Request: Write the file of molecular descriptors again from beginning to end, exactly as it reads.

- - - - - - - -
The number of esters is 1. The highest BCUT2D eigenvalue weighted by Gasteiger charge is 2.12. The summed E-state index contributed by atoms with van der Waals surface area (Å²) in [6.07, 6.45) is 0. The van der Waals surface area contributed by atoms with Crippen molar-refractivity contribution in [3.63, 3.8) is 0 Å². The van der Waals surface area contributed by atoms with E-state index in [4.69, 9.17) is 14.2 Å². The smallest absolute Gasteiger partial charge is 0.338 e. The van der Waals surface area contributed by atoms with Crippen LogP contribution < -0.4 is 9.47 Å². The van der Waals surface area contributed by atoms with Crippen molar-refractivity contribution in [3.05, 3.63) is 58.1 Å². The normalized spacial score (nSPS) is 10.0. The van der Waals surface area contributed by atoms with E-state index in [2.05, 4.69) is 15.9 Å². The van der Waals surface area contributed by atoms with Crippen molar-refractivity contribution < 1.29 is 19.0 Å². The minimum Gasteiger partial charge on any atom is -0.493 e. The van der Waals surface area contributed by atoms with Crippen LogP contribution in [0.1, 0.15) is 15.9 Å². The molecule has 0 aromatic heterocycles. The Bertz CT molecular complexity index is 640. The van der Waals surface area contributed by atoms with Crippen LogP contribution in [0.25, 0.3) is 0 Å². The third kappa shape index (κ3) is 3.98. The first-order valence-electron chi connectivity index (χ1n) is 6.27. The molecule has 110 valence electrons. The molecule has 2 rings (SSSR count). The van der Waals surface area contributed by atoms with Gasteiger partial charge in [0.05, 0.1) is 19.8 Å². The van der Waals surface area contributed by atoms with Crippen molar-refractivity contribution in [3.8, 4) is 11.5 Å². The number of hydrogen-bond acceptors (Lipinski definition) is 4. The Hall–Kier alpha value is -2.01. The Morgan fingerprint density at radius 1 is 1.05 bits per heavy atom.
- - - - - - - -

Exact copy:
The number of esters is 1. The highest BCUT2D eigenvalue weighted by Gasteiger charge is 2.12. The summed E-state index contributed by atoms with van der Waals surface area (Å²) in [6.07, 6.45) is 0. The van der Waals surface area contributed by atoms with Crippen molar-refractivity contribution in [3.63, 3.8) is 0 Å². The van der Waals surface area contributed by atoms with E-state index in [4.69, 9.17) is 14.2 Å². The smallest absolute Gasteiger partial charge is 0.338 e. The van der Waals surface area contributed by atoms with Crippen LogP contribution < -0.4 is 9.47 Å². The van der Waals surface area contributed by atoms with Crippen molar-refractivity contribution in [3.05, 3.63) is 58.1 Å². The normalized spacial score (nSPS) is 10.0. The van der Waals surface area contributed by atoms with E-state index in [2.05, 4.69) is 15.9 Å². The van der Waals surface area contributed by atoms with Crippen molar-refractivity contribution < 1.29 is 19.0 Å². The minimum Gasteiger partial charge on any atom is -0.493 e. The van der Waals surface area contributed by atoms with Crippen LogP contribution in [0.1, 0.15) is 15.9 Å². The molecule has 0 aromatic heterocycles. The Bertz CT molecular complexity index is 640. The van der Waals surface area contributed by atoms with Crippen LogP contribution in [0.25, 0.3) is 0 Å². The third kappa shape index (κ3) is 3.98. The first-order valence-electron chi connectivity index (χ1n) is 6.27. The molecule has 110 valence electrons. The molecule has 2 rings (SSSR count). The van der Waals surface area contributed by atoms with Gasteiger partial charge in [0.05, 0.1) is 19.8 Å². The van der Waals surface area contributed by atoms with Crippen molar-refractivity contribution in [3.8, 4) is 11.5 Å². The number of hydrogen-bond acceptors (Lipinski definition) is 4. The Hall–Kier alpha value is -2.01. The Morgan fingerprint density at radius 1 is 1.05 bits per heavy atom.